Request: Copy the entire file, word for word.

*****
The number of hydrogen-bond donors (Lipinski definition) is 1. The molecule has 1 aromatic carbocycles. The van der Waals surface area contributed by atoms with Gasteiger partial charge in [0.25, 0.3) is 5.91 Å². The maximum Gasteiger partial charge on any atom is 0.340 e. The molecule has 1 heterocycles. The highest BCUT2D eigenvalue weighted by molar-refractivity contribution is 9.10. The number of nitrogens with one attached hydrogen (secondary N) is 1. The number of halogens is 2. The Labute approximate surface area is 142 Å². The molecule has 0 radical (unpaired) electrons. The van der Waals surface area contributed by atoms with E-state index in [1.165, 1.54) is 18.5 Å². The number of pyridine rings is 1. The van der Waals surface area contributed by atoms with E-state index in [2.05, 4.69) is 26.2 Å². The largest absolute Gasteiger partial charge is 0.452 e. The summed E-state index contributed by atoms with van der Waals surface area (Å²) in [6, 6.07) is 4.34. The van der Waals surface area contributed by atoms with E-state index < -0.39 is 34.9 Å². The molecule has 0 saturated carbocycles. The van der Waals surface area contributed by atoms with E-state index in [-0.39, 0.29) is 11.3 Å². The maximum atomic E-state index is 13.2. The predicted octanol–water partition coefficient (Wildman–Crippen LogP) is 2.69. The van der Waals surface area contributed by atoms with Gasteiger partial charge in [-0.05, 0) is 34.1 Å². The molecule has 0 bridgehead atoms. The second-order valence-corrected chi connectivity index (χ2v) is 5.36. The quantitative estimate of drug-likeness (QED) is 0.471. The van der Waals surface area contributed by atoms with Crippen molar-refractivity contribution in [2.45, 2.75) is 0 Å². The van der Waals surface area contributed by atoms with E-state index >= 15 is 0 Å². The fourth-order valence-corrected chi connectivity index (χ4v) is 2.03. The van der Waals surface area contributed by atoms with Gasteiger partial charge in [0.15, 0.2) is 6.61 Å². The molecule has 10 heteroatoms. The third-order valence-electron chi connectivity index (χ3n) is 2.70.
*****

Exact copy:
The number of hydrogen-bond donors (Lipinski definition) is 1. The molecule has 1 aromatic carbocycles. The van der Waals surface area contributed by atoms with Gasteiger partial charge in [0.25, 0.3) is 5.91 Å². The maximum Gasteiger partial charge on any atom is 0.340 e. The molecule has 1 heterocycles. The highest BCUT2D eigenvalue weighted by molar-refractivity contribution is 9.10. The number of nitrogens with one attached hydrogen (secondary N) is 1. The number of halogens is 2. The Labute approximate surface area is 142 Å². The molecule has 0 radical (unpaired) electrons. The van der Waals surface area contributed by atoms with E-state index in [1.165, 1.54) is 18.5 Å². The number of pyridine rings is 1. The van der Waals surface area contributed by atoms with E-state index in [2.05, 4.69) is 26.2 Å². The largest absolute Gasteiger partial charge is 0.452 e. The summed E-state index contributed by atoms with van der Waals surface area (Å²) in [6, 6.07) is 4.34. The van der Waals surface area contributed by atoms with E-state index < -0.39 is 34.9 Å². The molecule has 0 saturated carbocycles. The van der Waals surface area contributed by atoms with E-state index in [-0.39, 0.29) is 11.3 Å². The maximum atomic E-state index is 13.2. The predicted octanol–water partition coefficient (Wildman–Crippen LogP) is 2.69. The van der Waals surface area contributed by atoms with Gasteiger partial charge in [-0.05, 0) is 34.1 Å². The molecule has 0 bridgehead atoms. The second-order valence-corrected chi connectivity index (χ2v) is 5.36. The quantitative estimate of drug-likeness (QED) is 0.471. The van der Waals surface area contributed by atoms with Crippen molar-refractivity contribution in [2.45, 2.75) is 0 Å². The van der Waals surface area contributed by atoms with E-state index >= 15 is 0 Å². The fourth-order valence-corrected chi connectivity index (χ4v) is 2.03. The van der Waals surface area contributed by atoms with Gasteiger partial charge in [0.15, 0.2) is 6.61 Å². The molecule has 10 heteroatoms. The third-order valence-electron chi connectivity index (χ3n) is 2.70.